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  1. MAKE A GOOD SIZE-UP Prepared by Thomas Bartsch, Former Chief of Dept., Valley Stream, NY

  2. MAKE A GOOD SIZE-UP Introduction

  3. MAKE A GOOD SIZE-UP • What is Size-Up? • “Size-up is the ongoing observation and evaluation of factors that are used to develop strategic goals and tactical objectives”.

  4. MAKE A GOOD SIZE-UP There are many in the fire service who believe utilizing the traditional “13” point size-up to be lengthy and not practical for the initial “thru the windshield” size-up by the first arriving company officer, and is better suited for the Incident Commander. In most cases, the first arriving officer will not be the overall incident commander, but he/she might find themselves in command and the traditional “13” point size-up will help this officer develop a better over all picture of the incident.

  5. MAKE A GOOD SIZE-UP • Yes, there are shorter “Size-Up” acronyms out there than the traditional “13” point “COAL WAS WEALTH” • A sampling such as…………. • BOSE HAS(Chief Walker, Oklahoma City FD, OK) • B – building H - hazards • O – occupancy A - approach • S – smoke S - special • E – exposures • And then there are…………..

  6. MAKE A GOOD SIZE-UP • BELOW(Former Chief of Dept Ed Tracy, Sierra Madre, CA) REVAS(Chief Ramirez, LACFD) • B - building R - rescue • E - extent E - exposures • L - life hazard V - ventilation • O - occupancy A - attack • W - water supply S - salvage • RECEO(Lloyd Layman)RECEO VS(Lloyd Layman) • R - rescue added were • E - exposures V - ventilate • C - confinement S - salvage • E - extinguishment • O - overhaul

  7. MAKE A GOOD SIZE-UP • And lastly, • IDEAL(Capt Knitter, S. Milwaukee FD) • I - indentify arriving unit • D - describe what you see • E - explain what you intend to do • A - assume command • L - let incoming units know what you want them to do or where you want them to go (staging, etc.)

  8. MAKE A GOOD SIZE-UP • Whatever acronym you use, the goal is; • information gathering, • to formulate strategy and • successful tactics. • This presentation will be focusing on the traditional “13” point size-up, using the acronym “COAL WAS WEALTH”. (aka WALLACE WAS HOT)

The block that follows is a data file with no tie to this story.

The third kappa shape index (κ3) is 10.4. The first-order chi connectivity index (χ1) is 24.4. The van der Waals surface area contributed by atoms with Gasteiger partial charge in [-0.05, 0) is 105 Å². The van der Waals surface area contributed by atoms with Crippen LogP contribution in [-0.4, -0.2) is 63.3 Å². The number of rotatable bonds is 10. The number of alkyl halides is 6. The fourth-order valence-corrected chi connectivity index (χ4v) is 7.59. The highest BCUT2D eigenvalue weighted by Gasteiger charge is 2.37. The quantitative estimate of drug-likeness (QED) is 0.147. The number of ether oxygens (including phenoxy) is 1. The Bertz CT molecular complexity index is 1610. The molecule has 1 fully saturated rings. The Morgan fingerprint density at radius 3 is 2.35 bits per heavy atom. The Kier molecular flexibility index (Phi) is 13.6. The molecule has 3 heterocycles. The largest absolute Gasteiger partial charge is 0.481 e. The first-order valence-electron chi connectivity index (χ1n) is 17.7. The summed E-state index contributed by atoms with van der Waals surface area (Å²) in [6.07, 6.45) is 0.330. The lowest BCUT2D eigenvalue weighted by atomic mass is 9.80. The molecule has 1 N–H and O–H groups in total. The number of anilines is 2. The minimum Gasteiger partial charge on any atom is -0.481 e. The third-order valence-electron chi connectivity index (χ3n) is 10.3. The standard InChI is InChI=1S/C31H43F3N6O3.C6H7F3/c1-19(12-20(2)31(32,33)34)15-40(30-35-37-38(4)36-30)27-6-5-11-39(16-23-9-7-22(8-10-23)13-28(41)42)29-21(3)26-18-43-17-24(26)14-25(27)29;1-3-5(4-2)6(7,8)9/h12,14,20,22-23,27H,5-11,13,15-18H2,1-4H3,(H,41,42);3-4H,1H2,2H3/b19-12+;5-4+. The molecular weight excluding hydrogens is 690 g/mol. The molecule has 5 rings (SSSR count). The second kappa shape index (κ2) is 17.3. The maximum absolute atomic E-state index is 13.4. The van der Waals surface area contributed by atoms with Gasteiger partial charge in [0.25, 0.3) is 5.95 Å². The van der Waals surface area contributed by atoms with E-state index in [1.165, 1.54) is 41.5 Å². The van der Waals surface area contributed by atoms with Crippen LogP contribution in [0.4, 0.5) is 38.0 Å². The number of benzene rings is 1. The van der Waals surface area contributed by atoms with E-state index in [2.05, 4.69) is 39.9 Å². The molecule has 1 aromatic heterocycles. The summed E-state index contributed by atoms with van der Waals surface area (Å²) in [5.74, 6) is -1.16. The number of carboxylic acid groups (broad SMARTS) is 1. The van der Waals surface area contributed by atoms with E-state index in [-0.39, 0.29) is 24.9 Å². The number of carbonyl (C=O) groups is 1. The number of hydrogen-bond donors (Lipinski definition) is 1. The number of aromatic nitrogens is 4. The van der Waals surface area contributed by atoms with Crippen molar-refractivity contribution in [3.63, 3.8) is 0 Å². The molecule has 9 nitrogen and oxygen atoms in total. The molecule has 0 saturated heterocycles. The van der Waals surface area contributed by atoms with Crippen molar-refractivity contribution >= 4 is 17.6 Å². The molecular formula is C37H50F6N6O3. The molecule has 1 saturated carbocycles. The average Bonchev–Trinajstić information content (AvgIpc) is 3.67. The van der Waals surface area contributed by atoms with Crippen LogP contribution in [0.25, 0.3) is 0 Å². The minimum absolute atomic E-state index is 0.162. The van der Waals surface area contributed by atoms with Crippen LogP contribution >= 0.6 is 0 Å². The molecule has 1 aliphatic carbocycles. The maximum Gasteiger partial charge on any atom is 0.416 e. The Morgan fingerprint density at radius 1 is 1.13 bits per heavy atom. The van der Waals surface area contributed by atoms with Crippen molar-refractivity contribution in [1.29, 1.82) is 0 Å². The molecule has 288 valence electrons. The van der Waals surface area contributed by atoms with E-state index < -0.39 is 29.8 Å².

10. MAKE A GOOD SIZE-UP • Size-Up by the initial arriving officer (IC until relieved), can set the tone for the incident. Being able to read what has happened and what will happen after arrival, effects the safety of all FF’s on the scene. • A thorough Size-Up and a risk analysis should be performed before conducting operations at every incident. • The IC should immediately conduct or obtain a 360ₒ Size-Up of the fire ground. (“Rules of Engagement for Structural Firefighting”, International Association of Fire Chiefs)

  11. MAKE A GOOD SIZE-UP • The IC is constantly evaluating, taking note of what actions were taken before his/her arrival and the progress of the fire. • The IC continues to review and re-evaluate during fire operations. • The IC must use appropriate risk management to decide what strategy will be employed.

  12. MAKE A GOOD SIZE-UP • Size-Up starts with the receipt of the alarm and continues until the fire is under control. Some advocate the size-up starts when they break ground to construct and pre-plans are formulated. • While responding, monitor your radio for up to the minute information from dispatch or from units already at the scene. • Using the traditional strategic “13” point size-up acronym “COAL WAS WEALTH”, will ease the gathering of information to plan an effective Strategy.